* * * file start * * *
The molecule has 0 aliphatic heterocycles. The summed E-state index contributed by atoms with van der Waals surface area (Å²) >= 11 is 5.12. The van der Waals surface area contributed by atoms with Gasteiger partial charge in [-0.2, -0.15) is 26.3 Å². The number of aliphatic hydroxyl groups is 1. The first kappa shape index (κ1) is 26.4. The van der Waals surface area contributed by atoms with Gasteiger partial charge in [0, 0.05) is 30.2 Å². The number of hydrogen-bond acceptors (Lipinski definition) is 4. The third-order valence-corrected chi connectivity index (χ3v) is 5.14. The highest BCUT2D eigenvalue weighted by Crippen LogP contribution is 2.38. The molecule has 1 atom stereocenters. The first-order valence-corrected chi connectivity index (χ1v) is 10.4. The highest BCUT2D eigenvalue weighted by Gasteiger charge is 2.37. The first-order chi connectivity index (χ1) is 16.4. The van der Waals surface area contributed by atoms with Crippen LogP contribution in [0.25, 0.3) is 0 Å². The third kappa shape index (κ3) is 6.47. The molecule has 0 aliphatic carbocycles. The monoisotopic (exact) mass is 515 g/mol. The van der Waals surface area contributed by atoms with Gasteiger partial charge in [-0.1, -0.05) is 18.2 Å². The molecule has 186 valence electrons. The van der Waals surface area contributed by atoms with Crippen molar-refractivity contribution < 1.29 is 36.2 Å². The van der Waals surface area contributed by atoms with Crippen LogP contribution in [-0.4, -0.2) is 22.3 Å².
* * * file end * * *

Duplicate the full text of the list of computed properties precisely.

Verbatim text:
The molecule has 0 aliphatic heterocycles. The summed E-state index contributed by atoms with van der Waals surface area (Å²) >= 11 is 5.12. The van der Waals surface area contributed by atoms with Gasteiger partial charge in [-0.2, -0.15) is 26.3 Å². The number of aliphatic hydroxyl groups is 1. The first kappa shape index (κ1) is 26.4. The van der Waals surface area contributed by atoms with Gasteiger partial charge in [0, 0.05) is 30.2 Å². The number of hydrogen-bond acceptors (Lipinski definition) is 4. The third-order valence-corrected chi connectivity index (χ3v) is 5.14. The highest BCUT2D eigenvalue weighted by Crippen LogP contribution is 2.38. The molecule has 1 atom stereocenters. The first-order valence-corrected chi connectivity index (χ1v) is 10.4. The highest BCUT2D eigenvalue weighted by Gasteiger charge is 2.37. The first-order chi connectivity index (χ1) is 16.4. The van der Waals surface area contributed by atoms with Crippen LogP contribution in [0.25, 0.3) is 0 Å². The third kappa shape index (κ3) is 6.47. The molecule has 0 aliphatic carbocycles. The monoisotopic (exact) mass is 515 g/mol. The van der Waals surface area contributed by atoms with Gasteiger partial charge in [-0.1, -0.05) is 18.2 Å². The molecule has 186 valence electrons. The van der Waals surface area contributed by atoms with Crippen molar-refractivity contribution < 1.29 is 36.2 Å². The van der Waals surface area contributed by atoms with Crippen LogP contribution in [-0.4, -0.2) is 22.3 Å².